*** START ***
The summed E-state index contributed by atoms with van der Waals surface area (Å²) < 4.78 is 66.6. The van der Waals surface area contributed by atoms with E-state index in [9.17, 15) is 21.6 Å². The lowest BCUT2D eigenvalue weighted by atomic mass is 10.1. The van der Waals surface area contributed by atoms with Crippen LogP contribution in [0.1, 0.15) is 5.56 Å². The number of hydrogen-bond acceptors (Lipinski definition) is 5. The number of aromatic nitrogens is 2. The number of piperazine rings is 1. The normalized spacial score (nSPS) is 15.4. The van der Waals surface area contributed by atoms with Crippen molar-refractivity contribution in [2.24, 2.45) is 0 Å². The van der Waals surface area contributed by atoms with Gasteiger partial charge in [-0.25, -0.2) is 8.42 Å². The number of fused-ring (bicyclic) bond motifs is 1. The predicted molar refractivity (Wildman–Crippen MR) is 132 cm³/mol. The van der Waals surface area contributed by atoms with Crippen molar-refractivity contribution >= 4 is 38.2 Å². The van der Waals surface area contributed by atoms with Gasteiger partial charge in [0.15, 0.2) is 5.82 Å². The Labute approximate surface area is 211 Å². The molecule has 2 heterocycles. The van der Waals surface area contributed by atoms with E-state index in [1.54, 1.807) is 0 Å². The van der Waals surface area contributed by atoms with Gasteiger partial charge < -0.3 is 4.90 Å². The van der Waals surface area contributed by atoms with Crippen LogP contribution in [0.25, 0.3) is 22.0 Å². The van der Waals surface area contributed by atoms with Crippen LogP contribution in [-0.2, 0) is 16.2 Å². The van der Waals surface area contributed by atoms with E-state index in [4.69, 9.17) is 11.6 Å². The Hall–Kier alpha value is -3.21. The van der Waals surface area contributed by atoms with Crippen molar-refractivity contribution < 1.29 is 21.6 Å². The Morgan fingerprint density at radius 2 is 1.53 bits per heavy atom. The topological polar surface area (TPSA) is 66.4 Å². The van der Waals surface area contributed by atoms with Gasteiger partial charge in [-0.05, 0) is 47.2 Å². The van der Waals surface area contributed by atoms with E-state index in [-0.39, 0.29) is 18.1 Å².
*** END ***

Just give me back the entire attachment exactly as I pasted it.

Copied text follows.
The summed E-state index contributed by atoms with van der Waals surface area (Å²) < 4.78 is 66.6. The van der Waals surface area contributed by atoms with E-state index in [9.17, 15) is 21.6 Å². The lowest BCUT2D eigenvalue weighted by atomic mass is 10.1. The van der Waals surface area contributed by atoms with Crippen LogP contribution in [0.1, 0.15) is 5.56 Å². The number of hydrogen-bond acceptors (Lipinski definition) is 5. The number of aromatic nitrogens is 2. The number of piperazine rings is 1. The normalized spacial score (nSPS) is 15.4. The van der Waals surface area contributed by atoms with Crippen molar-refractivity contribution in [2.24, 2.45) is 0 Å². The van der Waals surface area contributed by atoms with Gasteiger partial charge in [-0.25, -0.2) is 8.42 Å². The number of fused-ring (bicyclic) bond motifs is 1. The predicted molar refractivity (Wildman–Crippen MR) is 132 cm³/mol. The van der Waals surface area contributed by atoms with Crippen molar-refractivity contribution >= 4 is 38.2 Å². The van der Waals surface area contributed by atoms with Gasteiger partial charge in [0.15, 0.2) is 5.82 Å². The Labute approximate surface area is 211 Å². The molecule has 2 heterocycles. The van der Waals surface area contributed by atoms with E-state index in [1.54, 1.807) is 0 Å². The van der Waals surface area contributed by atoms with Gasteiger partial charge < -0.3 is 4.90 Å². The van der Waals surface area contributed by atoms with Crippen LogP contribution in [0.25, 0.3) is 22.0 Å². The van der Waals surface area contributed by atoms with Crippen LogP contribution in [-0.2, 0) is 16.2 Å². The van der Waals surface area contributed by atoms with E-state index in [4.69, 9.17) is 11.6 Å². The Hall–Kier alpha value is -3.21. The van der Waals surface area contributed by atoms with Crippen molar-refractivity contribution < 1.29 is 21.6 Å². The Morgan fingerprint density at radius 2 is 1.53 bits per heavy atom. The topological polar surface area (TPSA) is 66.4 Å². The van der Waals surface area contributed by atoms with Gasteiger partial charge in [-0.05, 0) is 47.2 Å². The van der Waals surface area contributed by atoms with E-state index in [-0.39, 0.29) is 18.1 Å².